“ The nominations for the 74th Annual Academy Awards are to be announced on February 12th, with the awards ceremony taking place at the end of March. Who do you think will be amongst the nominees this year? Which films do you think will take home an Oscar? „
This review is 'slightly' in the wrong place but 2002 is 2011 on the Gregorian Calender.lol.
If you Google the 'King Speech' you no longer get Martin Luther but Colin 'shirt ripping' Firth, the clean sweep at the BAFTAs suggesting a good chance at The Oscars. Its a good film but not a top film and it did seem our domestic awards were rather too patriotic this year and that bias in every category seemed to deter a few of the big American stars from coming over this year for the annual pie in the face on the front row. It's great that BAFTA supports our film industry every year with British films winning lots of prizes but the Kings Speech is probably more the best movie of 2011 than the last 12 months and that may count against it on Sunday night. But the public love it and its one the most successful British movie since Mamma Mia, Firth in that one too, doing one hundred million world-wide in the multiplexes, trending well this week with £3.4 million in the bank so far to Black Swans 2,53m, and a very impressive 8.4 on the Imdb.com ratings score to Black Swan's 8.5, a close battle. Unofficially its the biggest grossing British independent cinema film of all time.
Firth, of course, won the BAFTA last year for A Single Man and no doubt will find a solid script somewhere soon to set up the hatrick now he is the golden boy of British cinema. But our awards didn't really reflect The Oscars last year and the somewhat over-rated Hurt Locker and Jeff Bridges All-American cowboy saw off our delightfully British offerings, Carey Mulligan for best actress in An Education losing out to a very forgettable performance by Sandra Bullock in the again over-rated Blindside. Like the BAFTAS, The Academy will look after their own and so The Kings Speech is by no mean s favourite although it's hard to see Firth not winning the big one. I also feel The Social Network will suffer as the average age of The Academy voter is 57, twice that of facebook users.
Certain films tend to target the Oscars with late releases and heavy lobbying and so not necessarily the best films of the year getting the coveted nominations, all manner of goody bags finding their way to the Academy members. Some movies spend more on the films PR than the actual movie! It's believed well over $100 million dollars will be spent on schmoozing films in the month up to the big event. The most expensive film ever made to date, Avatar, of course, took two billion dollars last year alone and Hollywood dutifully rewarded James Cameron and co with some Oscar nominations, but two hundred million of that budget was spent on the hype, a very average film that seriously needed it, some of that cash spent on trying to win best film. Cameron's previous film was Titanic (1997), then, also, the most expensive film ever made, but the total cost for that one just $200 million dollars, the amount Cameron's people spent purely on the total PR bill this time around to beat his record, evidence enough on just how crucial the hype is to make or break a movie. If you look back on both films I bet more of you prefer Titanic, a narrative and love story behind all great movies, not hype and tall blue people living in a big tree! It was a very silly film and I cringe when I look back to all the gushing hype over it.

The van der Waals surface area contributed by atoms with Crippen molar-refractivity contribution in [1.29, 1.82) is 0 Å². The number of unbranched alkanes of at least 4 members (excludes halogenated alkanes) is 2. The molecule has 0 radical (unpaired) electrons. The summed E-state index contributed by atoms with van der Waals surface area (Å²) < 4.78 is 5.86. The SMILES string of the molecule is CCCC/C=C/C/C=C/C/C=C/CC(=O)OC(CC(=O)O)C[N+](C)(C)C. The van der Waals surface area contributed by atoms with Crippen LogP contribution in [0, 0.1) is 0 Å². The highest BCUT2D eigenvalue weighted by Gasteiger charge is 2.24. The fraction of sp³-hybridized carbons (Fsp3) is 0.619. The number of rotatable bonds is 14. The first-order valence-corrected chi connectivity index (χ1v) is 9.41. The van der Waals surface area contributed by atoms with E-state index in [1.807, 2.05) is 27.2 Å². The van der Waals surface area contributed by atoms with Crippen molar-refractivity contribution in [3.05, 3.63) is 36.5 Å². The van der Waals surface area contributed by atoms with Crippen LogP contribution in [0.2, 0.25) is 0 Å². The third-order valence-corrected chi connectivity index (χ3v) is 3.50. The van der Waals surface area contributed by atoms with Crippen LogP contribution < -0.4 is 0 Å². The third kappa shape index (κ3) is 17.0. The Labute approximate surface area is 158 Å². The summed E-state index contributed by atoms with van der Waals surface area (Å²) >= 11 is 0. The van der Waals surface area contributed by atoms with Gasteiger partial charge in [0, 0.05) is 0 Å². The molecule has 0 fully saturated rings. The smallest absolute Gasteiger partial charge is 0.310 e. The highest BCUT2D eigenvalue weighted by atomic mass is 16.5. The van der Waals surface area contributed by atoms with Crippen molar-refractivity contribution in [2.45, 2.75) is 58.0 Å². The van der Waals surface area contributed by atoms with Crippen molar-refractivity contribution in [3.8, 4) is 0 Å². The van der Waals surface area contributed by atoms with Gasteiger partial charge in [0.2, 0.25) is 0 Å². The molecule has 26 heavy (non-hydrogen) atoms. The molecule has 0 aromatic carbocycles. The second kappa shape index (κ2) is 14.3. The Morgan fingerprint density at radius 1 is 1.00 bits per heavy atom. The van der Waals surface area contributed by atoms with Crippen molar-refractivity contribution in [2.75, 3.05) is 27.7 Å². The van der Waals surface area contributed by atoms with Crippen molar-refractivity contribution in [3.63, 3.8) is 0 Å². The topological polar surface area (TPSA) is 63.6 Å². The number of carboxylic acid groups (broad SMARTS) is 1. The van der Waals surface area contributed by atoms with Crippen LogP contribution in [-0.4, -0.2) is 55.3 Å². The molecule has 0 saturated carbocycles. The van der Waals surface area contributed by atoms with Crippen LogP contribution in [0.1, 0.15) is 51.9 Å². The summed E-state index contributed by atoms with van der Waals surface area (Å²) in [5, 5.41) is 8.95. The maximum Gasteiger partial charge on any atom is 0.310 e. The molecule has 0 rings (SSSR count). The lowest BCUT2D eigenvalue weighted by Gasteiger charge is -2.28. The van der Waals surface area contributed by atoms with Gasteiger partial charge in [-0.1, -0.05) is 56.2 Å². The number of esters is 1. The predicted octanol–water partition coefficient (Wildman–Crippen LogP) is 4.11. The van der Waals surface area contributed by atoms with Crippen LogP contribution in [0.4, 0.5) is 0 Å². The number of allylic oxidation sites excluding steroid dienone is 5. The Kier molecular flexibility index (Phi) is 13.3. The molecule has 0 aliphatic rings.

That other main tactic the studios deploy to win the big prizes is to release their film just before the award seasons so few punters actually get to se them. Firth is nailed on but expect no favours for the Kings Speech... see the said film to soften the hype and kill its momentum, and so that way you don't have to sustain your hype for your movie all year. Black Swan fits that profile perfectly, slipping through the rankings like a stealth helicopter in an moonlit Iraqi night, appearing out of thin air with all guns blazing as this great Oscar hope, even though no great numbers had actually seen it, including the critics. Probably the greatest contemporary film of all time, The Shawshank Redemption bombed in the Oscars because it was released at the wrong time, but word of mouth spreading its appeal to have top a pile of great best picture winners today.
As the red carpet is rolled out at the Kodak Theatre and the giant plastic statues dusted down its fair to say the reviews have been mixed for Black Swann. If it's not the audience or the critics picking these films for consideration then who exactly is, is the question? There's a bit of the same late release tactics with the Coen Brothers film 'True Grit', although their film feels more of a populist one this time and getting great reviews across all demographics, the best Western since Kevin Costner's Open Range by all-accounts. If you look at the major category nominations this year you can see that most of the films were released in January and so blatantly playing the goody bag and lobbying game, more like politics than moviemaking.
---The Big Awards---
The 'Best Picture' Oscar has taken on a new role of late, changed to ten nominations to help sell those movies once again and so help promote big populist Hollywood films more as online piracy chips away at the industries profits. We are also seeing more 3D movie's because they, too, are harder to pirate and so inevitably they too are receiving nominations, The Academy increasingly looking after its own. There's a good mix of movies in the ten and even a cartoon making the final line up, animation a huge earner for the industry.